- Former Heisman Trophy winner Gino Torretta says SEC games were the worst officiated games he saw all season.
- Ole Miss is seeking heirs to top offensive threats Dexter McCluster and Shay Hodge.
- Georgia coach Mark Richt says his search for a defensive coordinator could now extend into the latter part of January, and he says Rodney Garner is not a candidate.
- Legion Field brings back memories for Steve Spurrier, writes Ron Morris of The State newspaper.
- Tennessee coach Lane Kiffin said the Vols don't need any extra motivation for Thursday's Chick-Fil-A Bowl matchup with Virginia Tech.
- Arkansas' Malcolm Sheppard hopes to get a few more chances to rush the passer in the Autozone Liberty Bowl.
- Auburn receiver Darvin Adams is catching everything but acclaim, writes Jay G. Tate of The Montgomery Advertiser.
|Joe Murphy/Getty Images|
|Tennessee assistant Ed Orgeron will coach against some of his former recruits at Ole Miss for the first time.|
Ole Miss’ players are talking about it. Tennessee’s players are talking about it. So are Ole Miss coach Houston Nutt and Tennessee coach Lane Kiffin.
The only person who isn’t talking is Ed Orgeron.
He’s declined all interview requests this week as he gets ready to go back to Oxford, where he recruited a slew of talented players and won very few games.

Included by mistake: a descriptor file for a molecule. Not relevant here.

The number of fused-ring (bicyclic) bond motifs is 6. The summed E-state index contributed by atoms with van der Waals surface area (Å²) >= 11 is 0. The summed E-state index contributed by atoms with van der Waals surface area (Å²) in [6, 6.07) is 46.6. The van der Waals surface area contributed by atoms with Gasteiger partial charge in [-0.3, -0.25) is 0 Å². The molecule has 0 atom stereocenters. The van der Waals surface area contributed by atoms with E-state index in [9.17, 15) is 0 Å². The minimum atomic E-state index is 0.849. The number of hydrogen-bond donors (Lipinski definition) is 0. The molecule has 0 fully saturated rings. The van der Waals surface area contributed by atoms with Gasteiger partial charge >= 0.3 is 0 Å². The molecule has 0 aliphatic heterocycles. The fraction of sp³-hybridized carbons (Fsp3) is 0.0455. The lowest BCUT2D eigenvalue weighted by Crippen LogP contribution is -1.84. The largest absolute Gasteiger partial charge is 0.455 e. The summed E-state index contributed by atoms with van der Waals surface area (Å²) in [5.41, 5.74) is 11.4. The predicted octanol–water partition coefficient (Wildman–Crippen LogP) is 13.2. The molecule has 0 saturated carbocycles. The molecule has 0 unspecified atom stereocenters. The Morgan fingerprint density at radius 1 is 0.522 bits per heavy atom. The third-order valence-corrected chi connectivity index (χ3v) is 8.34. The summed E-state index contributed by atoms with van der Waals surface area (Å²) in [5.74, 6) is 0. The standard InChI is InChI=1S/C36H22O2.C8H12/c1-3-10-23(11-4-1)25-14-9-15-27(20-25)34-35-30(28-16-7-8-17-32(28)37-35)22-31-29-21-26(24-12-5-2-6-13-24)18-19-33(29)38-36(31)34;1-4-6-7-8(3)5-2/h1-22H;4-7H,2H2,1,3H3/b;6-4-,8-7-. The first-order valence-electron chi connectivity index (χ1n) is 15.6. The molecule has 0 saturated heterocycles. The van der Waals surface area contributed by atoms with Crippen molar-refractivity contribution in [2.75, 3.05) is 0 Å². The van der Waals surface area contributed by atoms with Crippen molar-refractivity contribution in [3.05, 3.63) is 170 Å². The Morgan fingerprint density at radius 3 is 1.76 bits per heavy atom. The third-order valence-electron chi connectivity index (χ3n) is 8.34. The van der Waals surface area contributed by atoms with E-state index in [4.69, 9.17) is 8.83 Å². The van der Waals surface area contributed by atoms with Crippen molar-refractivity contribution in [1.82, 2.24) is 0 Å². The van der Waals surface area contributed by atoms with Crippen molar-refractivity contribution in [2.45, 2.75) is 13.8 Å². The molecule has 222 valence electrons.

Some of the Ole Miss players swear by him. Junior defensive tackle Jerrell Powe, for instance, talked at length this August about the impact Orgeron had on his football career and how Orgeron continued to believe in him despite it looking like for the longest time that Powe would never become eligible.
Then there’s some who’d probably like to swear at him, not that the volatile Orgeron would be taken aback by such language.
He was known to light into his players verbally.
So much so that senior receiver Shay Hodge told The Jackson Clarion-Ledger following the Rebels’ win over Northern Arizona last week that this game was “personal” for a lot of the players.
“Coach O never did anything to me, but the way I saw him treat some people, I know some guys are going to come out with a real fire in their belly and get after them pretty bad,” Hodge said.
Perhaps it was Ole Miss junior defensive end Kentrell Lockett who shed the most candid perspective on Orgeron’s time in Oxford.
In short, he’s one of the best defensive line coaches in college football and one of the most dogged recruiters in college football. But as a head coach …
He was 0-8 in the SEC in his final season and lost 21 of the 24 games he coached in against SEC teams.